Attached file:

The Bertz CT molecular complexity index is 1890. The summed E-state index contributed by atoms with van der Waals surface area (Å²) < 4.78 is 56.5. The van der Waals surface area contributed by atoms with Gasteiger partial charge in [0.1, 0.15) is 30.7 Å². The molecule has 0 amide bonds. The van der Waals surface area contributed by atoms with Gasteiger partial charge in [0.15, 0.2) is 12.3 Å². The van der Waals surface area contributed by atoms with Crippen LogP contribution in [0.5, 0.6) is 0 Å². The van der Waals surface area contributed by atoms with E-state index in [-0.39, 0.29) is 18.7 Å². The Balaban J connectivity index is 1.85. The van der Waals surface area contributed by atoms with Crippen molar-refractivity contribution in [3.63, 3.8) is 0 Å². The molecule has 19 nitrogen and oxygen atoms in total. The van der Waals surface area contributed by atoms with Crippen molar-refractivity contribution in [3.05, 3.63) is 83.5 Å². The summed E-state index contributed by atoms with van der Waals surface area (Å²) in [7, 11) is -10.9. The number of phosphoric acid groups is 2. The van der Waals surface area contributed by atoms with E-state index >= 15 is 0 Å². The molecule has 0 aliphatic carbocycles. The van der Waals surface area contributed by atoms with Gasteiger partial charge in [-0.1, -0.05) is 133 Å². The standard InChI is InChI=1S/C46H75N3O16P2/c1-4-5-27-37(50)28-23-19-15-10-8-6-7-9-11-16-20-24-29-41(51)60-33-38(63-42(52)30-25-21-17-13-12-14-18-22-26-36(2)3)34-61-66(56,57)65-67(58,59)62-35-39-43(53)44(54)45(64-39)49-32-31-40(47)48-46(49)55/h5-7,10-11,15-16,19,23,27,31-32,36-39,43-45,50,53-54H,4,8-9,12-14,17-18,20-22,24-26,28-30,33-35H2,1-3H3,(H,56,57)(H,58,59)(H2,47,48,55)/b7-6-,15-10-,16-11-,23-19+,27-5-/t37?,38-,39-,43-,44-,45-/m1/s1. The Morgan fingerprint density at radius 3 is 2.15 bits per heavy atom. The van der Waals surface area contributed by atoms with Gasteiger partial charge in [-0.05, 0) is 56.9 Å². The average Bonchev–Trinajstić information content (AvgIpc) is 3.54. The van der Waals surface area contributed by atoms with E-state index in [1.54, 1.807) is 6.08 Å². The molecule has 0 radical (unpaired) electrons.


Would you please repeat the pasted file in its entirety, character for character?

The Bertz CT molecular complexity index is 1890. The summed E-state index contributed by atoms with van der Waals surface area (Å²) < 4.78 is 56.5. The van der Waals surface area contributed by atoms with Gasteiger partial charge in [0.1, 0.15) is 30.7 Å². The molecule has 0 amide bonds. The van der Waals surface area contributed by atoms with Gasteiger partial charge in [0.15, 0.2) is 12.3 Å². The van der Waals surface area contributed by atoms with Crippen LogP contribution in [0.5, 0.6) is 0 Å². The van der Waals surface area contributed by atoms with E-state index in [-0.39, 0.29) is 18.7 Å². The Balaban J connectivity index is 1.85. The van der Waals surface area contributed by atoms with Crippen molar-refractivity contribution in [3.63, 3.8) is 0 Å². The molecule has 19 nitrogen and oxygen atoms in total. The van der Waals surface area contributed by atoms with Crippen molar-refractivity contribution in [3.05, 3.63) is 83.5 Å². The summed E-state index contributed by atoms with van der Waals surface area (Å²) in [7, 11) is -10.9. The number of phosphoric acid groups is 2. The van der Waals surface area contributed by atoms with E-state index >= 15 is 0 Å². The molecule has 0 aliphatic carbocycles. The van der Waals surface area contributed by atoms with Gasteiger partial charge in [-0.1, -0.05) is 133 Å². The standard InChI is InChI=1S/C46H75N3O16P2/c1-4-5-27-37(50)28-23-19-15-10-8-6-7-9-11-16-20-24-29-41(51)60-33-38(63-42(52)30-25-21-17-13-12-14-18-22-26-36(2)3)34-61-66(56,57)65-67(58,59)62-35-39-43(53)44(54)45(64-39)49-32-31-40(47)48-46(49)55/h5-7,10-11,15-16,19,23,27,31-32,36-39,43-45,50,53-54H,4,8-9,12-14,17-18,20-22,24-26,28-30,33-35H2,1-3H3,(H,56,57)(H,58,59)(H2,47,48,55)/b7-6-,15-10-,16-11-,23-19+,27-5-/t37?,38-,39-,43-,44-,45-/m1/s1. The Morgan fingerprint density at radius 3 is 2.15 bits per heavy atom. The van der Waals surface area contributed by atoms with Gasteiger partial charge in [-0.05, 0) is 56.9 Å². The average Bonchev–Trinajstić information content (AvgIpc) is 3.54. The van der Waals surface area contributed by atoms with E-state index in [1.54, 1.807) is 6.08 Å². The molecule has 0 radical (unpaired) electrons.